Hole Shrinkage

Ozone in the stratosphere blocks deadly ultraviolet rays from the sun, but the past use of chlorofluorocarbons (CFCs) in aerosols and other products has thinned the protection. The damage is embodied by the infamous “ozone hole” that forms over the South Pole every Antarctic spring. (A hole is defined as a thickness of ozone less than 220 Dobson units—or less than 2.2 millimeters thick if the ozone resided at sea level at 0 degrees Celsius.) Measurements of the hole taken by the European Space Agency's Envisat satellite do not necessarily mean that the ozone layer has begun recovering. Rather weather patterns allowed warm air to mix into the polar regions, thus limiting the problem.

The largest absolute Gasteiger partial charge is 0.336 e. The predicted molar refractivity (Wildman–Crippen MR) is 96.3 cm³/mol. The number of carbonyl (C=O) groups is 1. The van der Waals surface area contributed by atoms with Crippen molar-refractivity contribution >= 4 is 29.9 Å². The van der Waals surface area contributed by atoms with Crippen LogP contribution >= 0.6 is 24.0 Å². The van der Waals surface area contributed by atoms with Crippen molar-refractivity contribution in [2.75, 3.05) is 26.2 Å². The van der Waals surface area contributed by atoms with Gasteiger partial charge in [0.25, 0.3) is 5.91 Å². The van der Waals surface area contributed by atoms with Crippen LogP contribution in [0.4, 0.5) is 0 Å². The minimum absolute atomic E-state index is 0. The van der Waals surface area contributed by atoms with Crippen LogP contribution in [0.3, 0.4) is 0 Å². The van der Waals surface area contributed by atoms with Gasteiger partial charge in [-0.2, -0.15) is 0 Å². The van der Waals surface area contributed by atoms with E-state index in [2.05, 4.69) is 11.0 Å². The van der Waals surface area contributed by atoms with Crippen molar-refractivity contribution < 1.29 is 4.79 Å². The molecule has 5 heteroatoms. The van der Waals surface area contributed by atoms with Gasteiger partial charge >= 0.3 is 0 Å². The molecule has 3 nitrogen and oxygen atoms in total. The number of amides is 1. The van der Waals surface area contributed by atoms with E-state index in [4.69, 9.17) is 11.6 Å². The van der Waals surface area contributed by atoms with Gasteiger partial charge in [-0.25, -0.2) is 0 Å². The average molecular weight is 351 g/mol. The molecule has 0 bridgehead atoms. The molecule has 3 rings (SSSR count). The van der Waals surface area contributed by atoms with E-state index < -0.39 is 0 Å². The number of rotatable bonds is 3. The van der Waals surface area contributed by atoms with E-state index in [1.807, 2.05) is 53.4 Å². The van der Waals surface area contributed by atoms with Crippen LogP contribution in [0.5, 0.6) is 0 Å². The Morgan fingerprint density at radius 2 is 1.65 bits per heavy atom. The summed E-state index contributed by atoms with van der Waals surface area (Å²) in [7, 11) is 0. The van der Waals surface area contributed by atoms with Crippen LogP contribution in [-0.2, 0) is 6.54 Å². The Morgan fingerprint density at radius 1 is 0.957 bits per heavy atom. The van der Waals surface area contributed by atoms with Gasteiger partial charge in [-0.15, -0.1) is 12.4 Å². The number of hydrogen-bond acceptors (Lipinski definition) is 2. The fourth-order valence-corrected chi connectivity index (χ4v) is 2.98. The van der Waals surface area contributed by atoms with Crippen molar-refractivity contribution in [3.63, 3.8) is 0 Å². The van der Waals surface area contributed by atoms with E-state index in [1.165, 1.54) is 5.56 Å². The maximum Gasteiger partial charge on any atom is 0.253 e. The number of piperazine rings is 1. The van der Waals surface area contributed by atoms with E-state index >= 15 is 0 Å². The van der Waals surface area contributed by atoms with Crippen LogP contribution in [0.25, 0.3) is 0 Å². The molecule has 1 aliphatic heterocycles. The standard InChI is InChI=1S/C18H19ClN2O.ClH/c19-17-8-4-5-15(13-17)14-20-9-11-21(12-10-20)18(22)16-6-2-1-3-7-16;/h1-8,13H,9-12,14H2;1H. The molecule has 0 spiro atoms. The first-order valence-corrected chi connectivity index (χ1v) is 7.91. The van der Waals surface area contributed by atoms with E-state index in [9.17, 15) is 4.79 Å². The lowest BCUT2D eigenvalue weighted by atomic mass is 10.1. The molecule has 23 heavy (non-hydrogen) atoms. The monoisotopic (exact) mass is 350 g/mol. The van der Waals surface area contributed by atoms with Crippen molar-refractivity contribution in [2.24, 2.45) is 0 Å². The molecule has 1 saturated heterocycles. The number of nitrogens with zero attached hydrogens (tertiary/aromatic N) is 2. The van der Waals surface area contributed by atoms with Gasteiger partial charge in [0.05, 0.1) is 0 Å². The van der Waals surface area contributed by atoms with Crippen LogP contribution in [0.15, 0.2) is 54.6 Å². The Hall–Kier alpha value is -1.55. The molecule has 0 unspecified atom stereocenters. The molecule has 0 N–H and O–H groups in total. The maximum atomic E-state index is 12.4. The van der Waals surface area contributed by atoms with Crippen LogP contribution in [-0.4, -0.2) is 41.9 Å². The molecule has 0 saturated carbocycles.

Temperature below which ozone depletion occurs: –78 degrees C

Percent that the ozone layer has thinned every year this decade: 0.3

Peak Antarctic ozone loss, in metric tons:

In 2006: 40 million

In 2007: 27.7 million

Minimum ozone depth in hole, in Dobson units:

In 2006: 100

In 2007: 120

Area of hole, in square kilometers:

In 2006: 28 million

In 2007: 24.7 million

Area of North America, in square kilometers:

24.25 million

SOURCE: European Space Agency announcement, October 3